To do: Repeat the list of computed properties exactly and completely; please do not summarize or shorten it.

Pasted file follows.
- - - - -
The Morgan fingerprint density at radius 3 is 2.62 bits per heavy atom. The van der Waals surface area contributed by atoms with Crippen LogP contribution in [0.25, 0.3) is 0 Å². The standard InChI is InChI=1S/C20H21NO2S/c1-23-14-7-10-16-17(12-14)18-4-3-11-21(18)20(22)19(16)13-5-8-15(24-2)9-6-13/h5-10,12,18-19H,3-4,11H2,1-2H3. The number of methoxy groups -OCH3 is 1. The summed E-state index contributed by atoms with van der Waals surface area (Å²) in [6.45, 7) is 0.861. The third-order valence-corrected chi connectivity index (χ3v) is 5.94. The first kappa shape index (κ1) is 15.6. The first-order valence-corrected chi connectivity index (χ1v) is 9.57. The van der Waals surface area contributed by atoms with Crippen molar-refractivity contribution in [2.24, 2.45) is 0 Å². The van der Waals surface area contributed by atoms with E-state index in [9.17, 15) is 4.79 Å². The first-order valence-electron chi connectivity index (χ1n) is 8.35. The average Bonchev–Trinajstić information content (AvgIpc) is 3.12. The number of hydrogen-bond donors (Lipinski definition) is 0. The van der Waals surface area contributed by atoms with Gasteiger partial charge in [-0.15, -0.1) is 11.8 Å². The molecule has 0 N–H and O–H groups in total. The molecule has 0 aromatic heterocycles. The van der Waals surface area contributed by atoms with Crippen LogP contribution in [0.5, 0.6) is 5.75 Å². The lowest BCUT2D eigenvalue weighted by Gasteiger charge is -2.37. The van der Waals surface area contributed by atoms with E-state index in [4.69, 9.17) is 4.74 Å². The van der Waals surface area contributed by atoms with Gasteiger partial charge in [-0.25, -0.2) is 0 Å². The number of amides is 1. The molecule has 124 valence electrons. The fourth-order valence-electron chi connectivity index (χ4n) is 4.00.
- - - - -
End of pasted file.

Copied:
The Morgan fingerprint density at radius 3 is 2.62 bits per heavy atom. The van der Waals surface area contributed by atoms with Crippen LogP contribution in [0.25, 0.3) is 0 Å². The standard InChI is InChI=1S/C20H21NO2S/c1-23-14-7-10-16-17(12-14)18-4-3-11-21(18)20(22)19(16)13-5-8-15(24-2)9-6-13/h5-10,12,18-19H,3-4,11H2,1-2H3. The number of methoxy groups -OCH3 is 1. The summed E-state index contributed by atoms with van der Waals surface area (Å²) in [6.45, 7) is 0.861. The third-order valence-corrected chi connectivity index (χ3v) is 5.94. The first kappa shape index (κ1) is 15.6. The first-order valence-corrected chi connectivity index (χ1v) is 9.57. The van der Waals surface area contributed by atoms with Crippen molar-refractivity contribution in [2.24, 2.45) is 0 Å². The van der Waals surface area contributed by atoms with E-state index in [9.17, 15) is 4.79 Å². The first-order valence-electron chi connectivity index (χ1n) is 8.35. The average Bonchev–Trinajstić information content (AvgIpc) is 3.12. The number of hydrogen-bond donors (Lipinski definition) is 0. The van der Waals surface area contributed by atoms with Gasteiger partial charge in [-0.15, -0.1) is 11.8 Å². The molecule has 0 N–H and O–H groups in total. The molecule has 0 aromatic heterocycles. The van der Waals surface area contributed by atoms with Crippen LogP contribution in [0.5, 0.6) is 5.75 Å². The lowest BCUT2D eigenvalue weighted by Gasteiger charge is -2.37. The van der Waals surface area contributed by atoms with E-state index in [4.69, 9.17) is 4.74 Å². The van der Waals surface area contributed by atoms with Gasteiger partial charge in [-0.25, -0.2) is 0 Å². The number of amides is 1. The molecule has 124 valence electrons. The fourth-order valence-electron chi connectivity index (χ4n) is 4.00.